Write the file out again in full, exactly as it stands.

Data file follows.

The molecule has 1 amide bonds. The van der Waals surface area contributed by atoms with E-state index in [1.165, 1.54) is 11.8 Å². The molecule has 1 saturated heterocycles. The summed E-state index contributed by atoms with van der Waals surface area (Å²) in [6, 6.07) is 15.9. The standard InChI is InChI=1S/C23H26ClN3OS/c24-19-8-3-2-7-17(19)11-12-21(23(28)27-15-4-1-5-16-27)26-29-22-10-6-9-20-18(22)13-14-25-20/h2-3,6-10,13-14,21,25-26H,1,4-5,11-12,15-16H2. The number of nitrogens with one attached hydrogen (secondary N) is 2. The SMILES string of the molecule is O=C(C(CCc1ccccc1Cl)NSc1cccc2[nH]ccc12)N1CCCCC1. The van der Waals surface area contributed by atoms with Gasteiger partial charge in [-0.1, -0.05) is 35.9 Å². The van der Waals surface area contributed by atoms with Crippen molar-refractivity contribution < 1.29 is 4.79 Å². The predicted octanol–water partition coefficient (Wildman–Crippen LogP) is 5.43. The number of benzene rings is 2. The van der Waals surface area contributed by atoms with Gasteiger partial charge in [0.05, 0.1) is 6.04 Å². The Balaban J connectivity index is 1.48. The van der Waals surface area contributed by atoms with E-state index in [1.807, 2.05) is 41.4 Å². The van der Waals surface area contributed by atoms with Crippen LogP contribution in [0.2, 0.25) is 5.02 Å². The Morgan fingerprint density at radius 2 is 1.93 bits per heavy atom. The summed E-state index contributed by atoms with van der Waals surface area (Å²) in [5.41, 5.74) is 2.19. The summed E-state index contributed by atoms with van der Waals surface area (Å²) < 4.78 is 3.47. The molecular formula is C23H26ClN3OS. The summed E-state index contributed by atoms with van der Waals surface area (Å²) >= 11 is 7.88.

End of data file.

The molecule has 1 amide bonds. The van der Waals surface area contributed by atoms with E-state index in [1.165, 1.54) is 11.8 Å². The molecule has 1 saturated heterocycles. The summed E-state index contributed by atoms with van der Waals surface area (Å²) in [6, 6.07) is 15.9. The standard InChI is InChI=1S/C23H26ClN3OS/c24-19-8-3-2-7-17(19)11-12-21(23(28)27-15-4-1-5-16-27)26-29-22-10-6-9-20-18(22)13-14-25-20/h2-3,6-10,13-14,21,25-26H,1,4-5,11-12,15-16H2. The number of nitrogens with one attached hydrogen (secondary N) is 2. The SMILES string of the molecule is O=C(C(CCc1ccccc1Cl)NSc1cccc2[nH]ccc12)N1CCCCC1. The van der Waals surface area contributed by atoms with Gasteiger partial charge in [-0.1, -0.05) is 35.9 Å². The van der Waals surface area contributed by atoms with Crippen molar-refractivity contribution < 1.29 is 4.79 Å². The predicted octanol–water partition coefficient (Wildman–Crippen LogP) is 5.43. The number of benzene rings is 2. The van der Waals surface area contributed by atoms with Gasteiger partial charge in [0.05, 0.1) is 6.04 Å². The Balaban J connectivity index is 1.48. The van der Waals surface area contributed by atoms with E-state index in [1.807, 2.05) is 41.4 Å². The van der Waals surface area contributed by atoms with Crippen LogP contribution in [0.2, 0.25) is 5.02 Å². The Morgan fingerprint density at radius 2 is 1.93 bits per heavy atom. The summed E-state index contributed by atoms with van der Waals surface area (Å²) in [5.41, 5.74) is 2.19. The summed E-state index contributed by atoms with van der Waals surface area (Å²) < 4.78 is 3.47. The molecular formula is C23H26ClN3OS. The summed E-state index contributed by atoms with van der Waals surface area (Å²) >= 11 is 7.88.